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Jos Gysenbergs
Professor Denise Comer
English Composition I: Achieving Expertise
22 April 2013
Achieving Expertise: Not One but Many Ways.

Figure 1: Seymour, David. The Battle Against Illiteracy. 1950. Photograph. Magnum Photos,
SED1950003W00009/06R. Web. 22 April 2013.

Jos Gysenbergs

Gysenbergs 2

Professor Denise Comer

English Composition I: Achieving Expertise
22 April 2013

This black-and-white interior photograph shows a man, about sixty years old. He wears
his Sunday clothes and is sitting at a school desk, writing in deep concentration. Next to his
notebook, there is only a small, uncovered bottle of ink prominently in the middle front of the
desk. An open window to his right provides light. A home-made walking stick is leaning
against the wall, in a corner below the window. This part of the picture is slightly blurred
which emphasizes the main theme, that of a peasant during a writing class. The observers eye
wanders from the subjects face to his right hand, holding a pen and his left hands index
finger following a line on the page hes writing on.
David Seymour of Magnum Photos took this photograph in 1950 on assignment for a
UNICEF literacy program in the town of Rog[g]iano Gravina, in the province of Calabria in
rural Italy between the Tyrrhenian and Ionian Sea (Bondi 117). It is a typical example from
the human or social documentary (Sontag 49) school of photography, originated mid 19th
century, pushed ahead by Lewis Hine, Jacob Riis and Walker Evans (Curtis 4) and now
mainstream through photographers like Diane Arbus, Sebastio Salgado and Manuel RiveraOrtiz. They aim to portray humans in their natural environment often depicting social
injustice and underdevelopment.
Analyzing this image it becomes clear Seymours subject is a peasant. Most likely he is
not alone but he is sitting with others - in a classroom - learning to read and write.1 Relating to
achieving expertise, this image does not define expertise as literacy or the ability to take

1 In rural post World War II South Italy, literacy rate was far below the 85 % average at that
time, so this image is not that unusual. What makes it special is the adult learning to read
where normally one would expect children. For more on illiteracy in Italy, see World
Illiteracy at Mid-Century, UNESCO, 1957, pp. 51 and 194.

Jos Gysenbergs

Gysenbergs 3

Professor Denise Comer

English Composition I: Achieving Expertise
22 April 2013
proper photographs but both the peasant and the photographer are experts in their own, totally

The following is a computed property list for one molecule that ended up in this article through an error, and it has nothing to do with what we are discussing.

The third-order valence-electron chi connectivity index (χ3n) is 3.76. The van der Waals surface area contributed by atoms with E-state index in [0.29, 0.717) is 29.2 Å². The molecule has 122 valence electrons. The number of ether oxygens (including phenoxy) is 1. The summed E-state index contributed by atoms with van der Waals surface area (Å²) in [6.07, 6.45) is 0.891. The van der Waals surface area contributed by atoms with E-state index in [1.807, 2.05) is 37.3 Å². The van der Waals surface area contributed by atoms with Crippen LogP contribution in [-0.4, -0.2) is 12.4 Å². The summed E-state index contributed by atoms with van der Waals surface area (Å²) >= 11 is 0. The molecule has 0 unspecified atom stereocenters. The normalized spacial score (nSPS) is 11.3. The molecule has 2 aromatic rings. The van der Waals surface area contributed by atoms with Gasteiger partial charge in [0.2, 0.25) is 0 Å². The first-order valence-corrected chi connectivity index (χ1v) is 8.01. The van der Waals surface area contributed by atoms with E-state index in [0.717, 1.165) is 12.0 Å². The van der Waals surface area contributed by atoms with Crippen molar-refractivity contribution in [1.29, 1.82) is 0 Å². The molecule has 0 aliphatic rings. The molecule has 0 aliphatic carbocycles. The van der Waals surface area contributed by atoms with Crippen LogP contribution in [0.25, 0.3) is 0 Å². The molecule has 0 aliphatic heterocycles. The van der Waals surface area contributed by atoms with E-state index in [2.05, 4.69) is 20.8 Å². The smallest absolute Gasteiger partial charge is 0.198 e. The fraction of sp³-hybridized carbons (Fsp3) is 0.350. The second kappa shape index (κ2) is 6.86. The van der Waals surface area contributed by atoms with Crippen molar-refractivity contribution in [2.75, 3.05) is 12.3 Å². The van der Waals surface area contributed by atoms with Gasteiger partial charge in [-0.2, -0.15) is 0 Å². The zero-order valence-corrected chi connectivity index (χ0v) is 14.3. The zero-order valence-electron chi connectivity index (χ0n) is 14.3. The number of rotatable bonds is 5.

different, areas.
One could argue that literacy is the start of all wisdom but the peasant has accumulated
a profound knowledge of nature, acquired through centuries old oral tradition, his own
observational skills and common sense. The photographer achieved his goal in life organizing Magnum Photos, one of the most renowned photo agencies in the world - by
intellectual reasoning, pragmatism and talent for strategic planning (Boot 426). These are
very different ways to reach expertise.
By contrast there is a tendency in recent popular literature about expertise and
learning representing a trend stating that the only way excellence can be reached lies in
practicing as deep as possible thereby diminishing the role of natural talent, personality and
character, environment and circumstances (Coyle 46 and Colvin 1). Coyle even presumes the
necessity of continuously growing a substance in the brain (myelin) by deep practicing. He
thinks this is essential in the development of expertise (e.g. Coyle 5). This rather mechanistic
view is based on the notion of the self-made man in Western work ethos of discipline, drill
and perseverance (Ribeiro 2).
It seems obvious there are many other factors that have to be taken into the equation:
intrinsic capabilities, educational pedagogics, adequate upbringing, demographic and gender
issues are major catalytic agents in reaching expertise.

Gysenbergs 4

Jos Gysenbergs
Professor Denise Comer
English Composition I: Achieving Expertise
22 April 2013
Works cited

Bondi, Inge. Chim : the photographs of David Seymour. Boston: Bulfinch Press, 1996. Print.
Boot, Chris. Magnum Stories, Phaidon Press, 2004. Print.
Colvin, Geoffrey. What it takes to be great. CNN, 2006. Web. 21 April 2013.
Coyle, Daniel. The Talent Code. New York: Random House, 2009. Print.
Curtis, James, ed. Making Sense of Documentary Photography. History Matters: The U.S.
Survey on the Web, s.d., Web. 21 April 2013
Magnum Photos s.d. Web 21 April 2013
Ribeiro, Isabel M. Talent Requires Practice. Coursera, 2013, Web. 25 April 2013.
Sontag, Susan. On Photography. New York: Farrar, 1977. Print.